It is estimated that, as of 2018, there are over 16 million people who work in the healthcare industry. When the word ‘healthcare’ is used, it conjures up different images for different people. The most obvious ones? Hospitals, healthcare agencies, and outpatient clinics, where care is directly delivered to patients.
As we go a layer deeper, this includes complex manufacturing, distribution, and innovation networks who are delivering health & wellbeing-related products.
The ones that are less obvious, as we go even deeper, include the academic research centres, pharmaceutical companies, biomedical device manufacturers, billing & insurance companies, and IT developers.
Going even broader, even all the product & service developers and distributers who support those who are involved in healthcare work are also part of the healthcare ecosystem – from food service providers to consultants, and fuel suppliers.
This expansive ecosystem gives us a glimpse into the vastness of the healthcare industry. A hospital system executive quoted in an article on Insititute of Coaching says, “there are two kinds of people here — those that deliver care to patients and the rest of us who support them.”
Challenges in the healthcare industry
To say that the work life of a health care professional is stressful would be a grand understatement. Very few industries demand as much from their employees as the healthcare industry does.
For healthcare workers
Like any corporate industry, healthcare workers face a variety of challenges in their jobs, including lack of promotion, work overload, salary caps, lack of staffing, limited training & mentoring as professionals, and more. However, despite difficulties and circumstances, they are expected to adapt to and respond to organisational needs and on-ground requirements with efficiency & swiftness. They are expected to deliver high-quality patient care despite all their career obstacles.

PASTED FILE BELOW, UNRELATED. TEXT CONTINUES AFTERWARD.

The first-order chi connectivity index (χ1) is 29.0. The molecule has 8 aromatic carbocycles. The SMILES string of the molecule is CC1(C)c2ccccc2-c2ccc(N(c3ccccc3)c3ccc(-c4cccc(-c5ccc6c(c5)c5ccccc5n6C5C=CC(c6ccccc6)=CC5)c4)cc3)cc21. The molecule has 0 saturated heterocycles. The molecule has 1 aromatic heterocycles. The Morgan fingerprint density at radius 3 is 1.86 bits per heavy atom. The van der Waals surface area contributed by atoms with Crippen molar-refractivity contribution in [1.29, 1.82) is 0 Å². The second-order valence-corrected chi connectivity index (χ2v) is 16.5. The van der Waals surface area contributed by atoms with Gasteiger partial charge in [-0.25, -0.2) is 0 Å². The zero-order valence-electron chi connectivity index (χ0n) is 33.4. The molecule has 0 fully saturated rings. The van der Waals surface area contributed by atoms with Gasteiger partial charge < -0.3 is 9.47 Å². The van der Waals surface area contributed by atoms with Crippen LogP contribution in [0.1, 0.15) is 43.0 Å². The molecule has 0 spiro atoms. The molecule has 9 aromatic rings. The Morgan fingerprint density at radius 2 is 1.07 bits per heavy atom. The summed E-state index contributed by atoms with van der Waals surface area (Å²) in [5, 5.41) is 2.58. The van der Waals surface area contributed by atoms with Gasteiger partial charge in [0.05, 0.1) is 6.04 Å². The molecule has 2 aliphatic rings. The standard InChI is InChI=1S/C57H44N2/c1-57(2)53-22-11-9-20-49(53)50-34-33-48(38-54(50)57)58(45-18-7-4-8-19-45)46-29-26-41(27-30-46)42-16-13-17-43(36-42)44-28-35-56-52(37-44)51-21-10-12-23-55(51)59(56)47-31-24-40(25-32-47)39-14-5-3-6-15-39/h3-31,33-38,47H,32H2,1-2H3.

There are, however, many effective methods that can assist with such challenges, such as team engagement, communication, collaboration, and professional development.
For healthcare leaders
The lack of investment in management and leadership infrastructure has led to an adverse impact on the healthcare industry over the last two decades. Simultaneously, the healthcare industry has also seen a shortage since 1990 – from radiologists to nurses to pharmacists, physicians, and administrators, there are not enough workers to match the number of people that require their help and assistance. This is also expected to continue in the near future. This has led to the following impact:
- The high turnover rates in the healthcare industry have led to an aggravation of the already declining labour pool
- The cost of replacing an employee in the healthcare industry also continues to rise. This is in turn leading to mounting costs and puts a strain on the existing staff in hospitals and health care
- A rise in the number of clinical staff members who are frustrated, angry, depressed, and unfulfilled